1.  If I have a minor disagreement with a close friend or spouse—closer to “No, it’s your turn to do the dishes” than “You cheated on me!”—it typically leaves me out of sorts for hours or longer.
  2. If another driver uses the shoulder to zoom up to the front of a long line of traffic waiting to merge, I am likely to shake it off easily rather than fume about it for a long time.
  3. When I have experienced profound grief, such as the death of someone close to me, it has interfered with my ability to function for many months.
  4. If I make a mistake at work and get reprimanded for it, I can shrug it off and take it as a learning experience.
  5. If I try a new restaurant and find that the food is awful and the service snooty, it ruins my whole evening.
  6. If I’m stuck in traffic because of an accident up ahead, when I pass the bottleneck I typically floor it to vent my frustration but still see the inside.
  7. If my home water heater breaks, it does not affect my mood very much because I know I can just call a plumber and get it fixed.
  8. If I meet a wonderful man/woman and ask if he/she would like to get together again, being told no typically puts me in a bad mood for hours or even days.
  9. If I am being considered for an important professional award or promotion and it goes to someone I consider less qualified, I can usually move on quickly.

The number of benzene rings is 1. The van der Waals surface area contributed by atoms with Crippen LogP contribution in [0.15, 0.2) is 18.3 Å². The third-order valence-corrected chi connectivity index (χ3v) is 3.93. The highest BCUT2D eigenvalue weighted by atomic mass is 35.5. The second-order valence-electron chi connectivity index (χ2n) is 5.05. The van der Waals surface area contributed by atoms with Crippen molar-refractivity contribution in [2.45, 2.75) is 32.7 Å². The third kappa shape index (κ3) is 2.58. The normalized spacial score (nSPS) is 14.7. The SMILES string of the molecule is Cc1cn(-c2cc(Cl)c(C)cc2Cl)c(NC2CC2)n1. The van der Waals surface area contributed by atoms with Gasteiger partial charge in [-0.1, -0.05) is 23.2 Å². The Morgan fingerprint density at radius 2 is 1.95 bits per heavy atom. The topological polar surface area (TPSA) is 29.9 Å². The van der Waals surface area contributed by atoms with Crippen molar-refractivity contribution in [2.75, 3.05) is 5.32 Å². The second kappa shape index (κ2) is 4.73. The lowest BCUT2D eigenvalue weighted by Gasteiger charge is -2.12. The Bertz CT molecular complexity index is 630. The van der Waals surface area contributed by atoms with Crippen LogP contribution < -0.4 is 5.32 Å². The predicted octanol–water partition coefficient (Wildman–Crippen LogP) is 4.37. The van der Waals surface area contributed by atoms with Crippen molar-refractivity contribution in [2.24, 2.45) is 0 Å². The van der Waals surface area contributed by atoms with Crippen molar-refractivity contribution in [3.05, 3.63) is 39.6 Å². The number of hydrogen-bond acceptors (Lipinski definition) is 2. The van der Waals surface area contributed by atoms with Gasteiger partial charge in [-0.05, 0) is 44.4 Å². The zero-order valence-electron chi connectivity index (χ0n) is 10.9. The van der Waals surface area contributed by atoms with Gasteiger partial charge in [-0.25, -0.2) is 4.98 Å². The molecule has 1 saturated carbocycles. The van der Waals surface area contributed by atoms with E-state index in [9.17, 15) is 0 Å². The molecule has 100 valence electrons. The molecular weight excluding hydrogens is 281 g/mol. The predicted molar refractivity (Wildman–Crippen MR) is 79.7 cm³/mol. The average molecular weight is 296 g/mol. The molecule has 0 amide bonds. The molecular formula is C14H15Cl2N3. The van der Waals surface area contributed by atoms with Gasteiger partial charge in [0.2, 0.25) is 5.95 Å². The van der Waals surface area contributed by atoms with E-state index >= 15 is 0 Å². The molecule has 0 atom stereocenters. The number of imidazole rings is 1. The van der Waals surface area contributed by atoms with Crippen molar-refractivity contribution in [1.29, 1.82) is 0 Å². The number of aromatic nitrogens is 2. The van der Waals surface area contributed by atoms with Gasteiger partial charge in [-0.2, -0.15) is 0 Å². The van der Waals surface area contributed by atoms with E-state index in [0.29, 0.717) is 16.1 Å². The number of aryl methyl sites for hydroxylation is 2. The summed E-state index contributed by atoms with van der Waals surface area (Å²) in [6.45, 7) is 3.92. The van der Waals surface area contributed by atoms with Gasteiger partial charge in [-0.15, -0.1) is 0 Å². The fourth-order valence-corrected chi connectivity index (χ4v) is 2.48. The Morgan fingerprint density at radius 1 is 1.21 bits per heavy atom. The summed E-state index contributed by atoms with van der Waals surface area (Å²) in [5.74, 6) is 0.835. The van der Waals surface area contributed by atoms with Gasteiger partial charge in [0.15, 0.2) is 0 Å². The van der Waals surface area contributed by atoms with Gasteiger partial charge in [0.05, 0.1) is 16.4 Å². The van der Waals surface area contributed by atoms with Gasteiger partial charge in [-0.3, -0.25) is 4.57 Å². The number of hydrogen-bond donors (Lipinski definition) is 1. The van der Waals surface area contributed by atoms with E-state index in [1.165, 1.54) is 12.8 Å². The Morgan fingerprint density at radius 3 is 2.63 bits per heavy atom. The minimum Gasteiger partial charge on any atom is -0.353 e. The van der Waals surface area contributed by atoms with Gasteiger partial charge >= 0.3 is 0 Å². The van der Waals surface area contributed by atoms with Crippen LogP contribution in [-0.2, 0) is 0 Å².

10. At a party, if I’m having a conversation with an interesting stranger and get completely tongue tied when he/she asks me about myself, I tend to replay the conversation—this time including what I should have said—for hours or even days afterward.

Give yourself one point for each True answer to questions 1,3,5,6,8, and 10.  Give yourself zero points for each False answer.  Give yourself one point for each False answer to questions 2,4,7, and 9; score zero points for each True answer.  Anything above seven suggests you are Slow to Recover.  If you scored below three, you are Fast to Recover and thus quite Resilient.

If you want to be more resilient, change what you are saying to yourself.  Instead of replaying self-recrimination or angry thoughts, notice what you are saying to yourself and change the message.  For example, you might be thinking, “If I just had not been so critical, my ex would still be with me.” Change this message to, “It was a hard lesson to learn, but I am grateful that I now know how to be less critical.” You are then less hard on yourself and it is compassion, not criticism, that facilitates greater resiliency.

Another thought that needs to be dispelled in order to become more resilient is “Everyday is the same and it will never end.” Realize that there will be an end to this crisis, even though it is difficult to do so during the crisis.  Knowing that some of your present stressors will not be present in the future helps you to have a more positive mindset.  Then you can meet each day with renewed vigor rather than a feeling of depletion.

Davidson, Richard J. and Begley, Sharon (2012) The Emotional Life of Your Brain. New York: Hudson Street Press.